This week on The Literary Life podcast, we wrap up our series on George MacDonald’s Phantastes. Today Angelina, Cindy and Thomas discuss chapters 20-25. Thomas opens the conversations giving his impressions of the ending of this fantasy. Angelina talks more about the symbolism of death and rebirth, as well as the themes of the quest, the shadow self, and the presence of more dual images. Cindy shares some of her thoughts on this reading as well as the moment she first read the ending passages of this book.
Don’t forget to check out the upcoming reading challenge for next year, the Literary Life 19 Books for 2021 challenge! We will be back next time with an episode full of ideas and book suggestions to help inspire your #LitLife192021 reading. Also, we are pleased to be bringing you Literary Life Commonplace Books, perfect for recording what you are reading, as well as all your favorite quotes.
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People say that life is the things, but I prefer reading.Logan Pearsall Smith
A great public position may create false values, endow its holder with gifts that are not his own, and make a great philosopher out of a corrupt lawyer.Alfred Noye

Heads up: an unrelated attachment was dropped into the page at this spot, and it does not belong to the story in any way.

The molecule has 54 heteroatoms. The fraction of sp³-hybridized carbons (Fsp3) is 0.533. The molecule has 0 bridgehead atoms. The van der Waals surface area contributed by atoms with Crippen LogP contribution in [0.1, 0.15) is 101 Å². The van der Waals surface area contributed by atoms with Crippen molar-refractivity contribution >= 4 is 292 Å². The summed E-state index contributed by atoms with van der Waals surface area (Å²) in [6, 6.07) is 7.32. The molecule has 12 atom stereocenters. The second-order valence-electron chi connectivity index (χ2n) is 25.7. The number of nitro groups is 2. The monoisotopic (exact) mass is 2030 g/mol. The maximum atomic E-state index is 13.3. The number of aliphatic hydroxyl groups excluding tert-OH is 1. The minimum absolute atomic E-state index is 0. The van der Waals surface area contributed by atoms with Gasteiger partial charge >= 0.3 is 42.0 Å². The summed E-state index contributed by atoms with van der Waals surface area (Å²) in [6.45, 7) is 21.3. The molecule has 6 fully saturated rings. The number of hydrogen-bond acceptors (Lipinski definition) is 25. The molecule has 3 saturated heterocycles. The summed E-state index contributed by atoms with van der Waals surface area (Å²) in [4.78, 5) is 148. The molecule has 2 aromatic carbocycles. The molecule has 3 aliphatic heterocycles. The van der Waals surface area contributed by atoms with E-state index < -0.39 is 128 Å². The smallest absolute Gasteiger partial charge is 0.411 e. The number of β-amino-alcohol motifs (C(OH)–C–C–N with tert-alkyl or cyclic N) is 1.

And yet there are people who say that Shakespeare always means “just what he says”!…He thinks that to find over and undermeanings in Shakespeare’s plays is to take unwarranted liberties with them is like a man who holds the word “spring” must refer only to a particular period of the year and could not possibly mean birth, or youth, or hope. He is a man who has never associated anything with anything else. He is a man without metaphors. And such a man is not man at all, let alone a poet.Harold Goddard
by G. K. Chesterton
If the stars fell; night’s nameless dreams
Of bliss and blasphemy came true,
If skies were green and snow were gold,
And you loved me as I love you;
O long light hands and curled brown hair,
And eyes where sits a naked soul;
Dare I even then draw near and burn
My fingers in the aureole?
Yes, in the one wise foolish hour
God gives this strange strength to a man.
He can demand, though not deserve,
Where ask he cannot, seize he can.
But once the blood’s wild wedding o’er,
Were not dread his, half dark desire,
To see the Christ-child in the cot,
The Virgin Mary by the fire?
Two Worlds for Memory by Alfred Noyes
The Meaning of Shakespeare by Harold Goddard
The Strange Case of Dr. Jekyll and Mr. Hyde by Robert Louis Stevenson
Til We Have Faces by C. S. Lewis
A Dish of Orts by George MacDonald
The Faerie Queene by Edmund Spenser
Of Human Bondage by W. Somerset Maugham
The Freedom of Self Forgetfulness by Timothy Keller
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